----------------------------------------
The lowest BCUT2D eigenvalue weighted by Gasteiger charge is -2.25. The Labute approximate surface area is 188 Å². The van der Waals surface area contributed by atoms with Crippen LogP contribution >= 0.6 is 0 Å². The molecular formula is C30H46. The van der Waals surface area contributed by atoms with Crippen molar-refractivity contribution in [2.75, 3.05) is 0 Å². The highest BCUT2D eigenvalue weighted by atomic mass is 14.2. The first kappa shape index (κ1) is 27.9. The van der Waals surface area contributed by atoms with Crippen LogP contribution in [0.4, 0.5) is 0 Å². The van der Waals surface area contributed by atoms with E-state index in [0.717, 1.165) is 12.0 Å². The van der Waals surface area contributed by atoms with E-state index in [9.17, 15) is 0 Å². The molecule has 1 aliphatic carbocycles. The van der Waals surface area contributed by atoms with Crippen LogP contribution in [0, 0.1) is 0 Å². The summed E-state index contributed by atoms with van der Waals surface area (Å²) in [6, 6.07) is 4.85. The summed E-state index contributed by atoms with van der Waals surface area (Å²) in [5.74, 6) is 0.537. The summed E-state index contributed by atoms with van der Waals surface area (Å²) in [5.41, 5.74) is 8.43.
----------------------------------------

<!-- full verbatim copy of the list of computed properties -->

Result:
The lowest BCUT2D eigenvalue weighted by Gasteiger charge is -2.25. The Labute approximate surface area is 188 Å². The van der Waals surface area contributed by atoms with Crippen LogP contribution >= 0.6 is 0 Å². The molecular formula is C30H46. The van der Waals surface area contributed by atoms with Crippen molar-refractivity contribution in [2.75, 3.05) is 0 Å². The highest BCUT2D eigenvalue weighted by atomic mass is 14.2. The first kappa shape index (κ1) is 27.9. The van der Waals surface area contributed by atoms with Crippen LogP contribution in [0.4, 0.5) is 0 Å². The van der Waals surface area contributed by atoms with E-state index in [0.717, 1.165) is 12.0 Å². The van der Waals surface area contributed by atoms with E-state index in [9.17, 15) is 0 Å². The molecule has 1 aliphatic carbocycles. The van der Waals surface area contributed by atoms with Crippen LogP contribution in [0, 0.1) is 0 Å². The summed E-state index contributed by atoms with van der Waals surface area (Å²) in [6, 6.07) is 4.85. The summed E-state index contributed by atoms with van der Waals surface area (Å²) in [5.74, 6) is 0.537. The summed E-state index contributed by atoms with van der Waals surface area (Å²) in [5.41, 5.74) is 8.43.